The Ford Bantam is a pickup truck (known in South African English as a "bakkie") produced by Ford in South Africa. It spanned into three different models and was produced in South Africa for the local market.
The original Ford Bantam launched in 1983 was based on the Ford Escort Mk III. It was produced at the Ford plant in Port Elizabeth and later in the Samcor plant in Pretoria, when Ford divested from South Africa. It was also badged as a Mazda Rustler.
The third-generation Ford Bantam was launched in 2002, using the Ford Fiesta Mark V (code-named BE91) front end, but still with the original Bantam loadbox and basic rear suspension. It was produced in the same plant in Pretoria (now belonging to Ford again). Engines were a 1.3-litre 8-valve and a 1.6-litre 8-valve Rocam petrol and a 1.8-litre idi normally aspirated diesel engine. The third model shares only the front end with the similar Brazilian-developed Ford Courier, with totally different rear ends. In 2006, it benefited from a mild front end and interior facelift. The 1.8-litre idi diesel engine was dropped from the line up. In early 2009, the Bantam was facelifted again with a new bonnet, headlamps, bumper, rear lights, nomenclature, instrument cluster, and interior trim. A modern diesel engine was also introduced to the range, the 1.4-litre DV4 (or DLD) engine.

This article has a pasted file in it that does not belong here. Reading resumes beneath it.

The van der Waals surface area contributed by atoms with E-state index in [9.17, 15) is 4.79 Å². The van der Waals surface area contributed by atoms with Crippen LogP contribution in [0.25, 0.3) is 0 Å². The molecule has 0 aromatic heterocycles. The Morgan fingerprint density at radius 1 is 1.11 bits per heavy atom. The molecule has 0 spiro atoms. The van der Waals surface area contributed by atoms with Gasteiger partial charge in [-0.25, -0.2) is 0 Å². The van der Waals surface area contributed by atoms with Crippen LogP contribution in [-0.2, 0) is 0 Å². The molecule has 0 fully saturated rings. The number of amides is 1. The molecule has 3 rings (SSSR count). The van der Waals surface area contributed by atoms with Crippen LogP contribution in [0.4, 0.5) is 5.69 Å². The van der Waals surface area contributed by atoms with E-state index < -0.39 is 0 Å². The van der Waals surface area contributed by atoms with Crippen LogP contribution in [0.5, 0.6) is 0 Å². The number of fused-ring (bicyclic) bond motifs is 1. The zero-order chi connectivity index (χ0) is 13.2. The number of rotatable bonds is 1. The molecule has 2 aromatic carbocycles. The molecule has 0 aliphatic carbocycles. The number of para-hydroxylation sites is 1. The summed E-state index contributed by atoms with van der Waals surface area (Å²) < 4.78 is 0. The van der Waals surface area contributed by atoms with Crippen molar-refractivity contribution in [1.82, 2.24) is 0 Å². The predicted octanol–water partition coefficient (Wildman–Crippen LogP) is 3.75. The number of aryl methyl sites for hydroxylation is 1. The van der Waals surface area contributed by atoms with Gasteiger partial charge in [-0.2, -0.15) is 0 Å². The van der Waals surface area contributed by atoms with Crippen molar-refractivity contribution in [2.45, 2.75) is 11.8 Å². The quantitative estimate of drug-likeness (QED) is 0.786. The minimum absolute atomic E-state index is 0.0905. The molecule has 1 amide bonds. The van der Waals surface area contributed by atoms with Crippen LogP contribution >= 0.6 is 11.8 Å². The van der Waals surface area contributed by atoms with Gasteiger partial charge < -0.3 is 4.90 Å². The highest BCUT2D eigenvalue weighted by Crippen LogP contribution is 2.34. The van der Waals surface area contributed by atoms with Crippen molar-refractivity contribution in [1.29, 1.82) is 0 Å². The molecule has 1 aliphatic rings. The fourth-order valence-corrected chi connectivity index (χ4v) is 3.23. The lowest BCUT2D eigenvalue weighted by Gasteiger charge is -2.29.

The Bantam was sold successfully as a compact rugged commercial vehicle, as well as a leisure-oriented privately owned vehicle. Ford discontinued the Bantam in 2011, with no immediate replacement.
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- International Motor Business, Issues 137-140, African Business Publications, 1989, page 114
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- End of the road for Ford's Bantam, Independent Online, 15 July 2011
- End of road for faithful Bantam, Times Live 3 August, 2011
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